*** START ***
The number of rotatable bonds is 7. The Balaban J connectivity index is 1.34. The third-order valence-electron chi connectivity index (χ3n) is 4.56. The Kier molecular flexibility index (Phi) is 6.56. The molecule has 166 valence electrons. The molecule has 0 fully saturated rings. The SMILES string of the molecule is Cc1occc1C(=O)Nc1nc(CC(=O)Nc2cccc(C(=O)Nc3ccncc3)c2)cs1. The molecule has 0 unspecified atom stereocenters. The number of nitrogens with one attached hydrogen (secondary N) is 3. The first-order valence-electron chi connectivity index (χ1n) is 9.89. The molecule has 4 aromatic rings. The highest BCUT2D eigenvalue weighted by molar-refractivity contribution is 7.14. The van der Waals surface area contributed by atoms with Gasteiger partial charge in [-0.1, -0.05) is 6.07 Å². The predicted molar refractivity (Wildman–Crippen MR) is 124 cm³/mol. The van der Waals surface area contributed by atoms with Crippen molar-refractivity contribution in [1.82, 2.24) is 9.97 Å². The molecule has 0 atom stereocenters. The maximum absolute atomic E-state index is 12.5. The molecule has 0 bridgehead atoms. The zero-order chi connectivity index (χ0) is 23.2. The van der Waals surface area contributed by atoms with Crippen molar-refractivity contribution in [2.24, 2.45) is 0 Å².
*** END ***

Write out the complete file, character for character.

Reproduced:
The number of rotatable bonds is 7. The Balaban J connectivity index is 1.34. The third-order valence-electron chi connectivity index (χ3n) is 4.56. The Kier molecular flexibility index (Phi) is 6.56. The molecule has 166 valence electrons. The molecule has 0 fully saturated rings. The SMILES string of the molecule is Cc1occc1C(=O)Nc1nc(CC(=O)Nc2cccc(C(=O)Nc3ccncc3)c2)cs1. The molecule has 0 unspecified atom stereocenters. The number of nitrogens with one attached hydrogen (secondary N) is 3. The first-order valence-electron chi connectivity index (χ1n) is 9.89. The molecule has 4 aromatic rings. The highest BCUT2D eigenvalue weighted by molar-refractivity contribution is 7.14. The van der Waals surface area contributed by atoms with Gasteiger partial charge in [-0.1, -0.05) is 6.07 Å². The predicted molar refractivity (Wildman–Crippen MR) is 124 cm³/mol. The van der Waals surface area contributed by atoms with Crippen molar-refractivity contribution in [1.82, 2.24) is 9.97 Å². The molecule has 0 atom stereocenters. The maximum absolute atomic E-state index is 12.5. The molecule has 0 bridgehead atoms. The zero-order chi connectivity index (χ0) is 23.2. The van der Waals surface area contributed by atoms with Crippen molar-refractivity contribution in [2.24, 2.45) is 0 Å².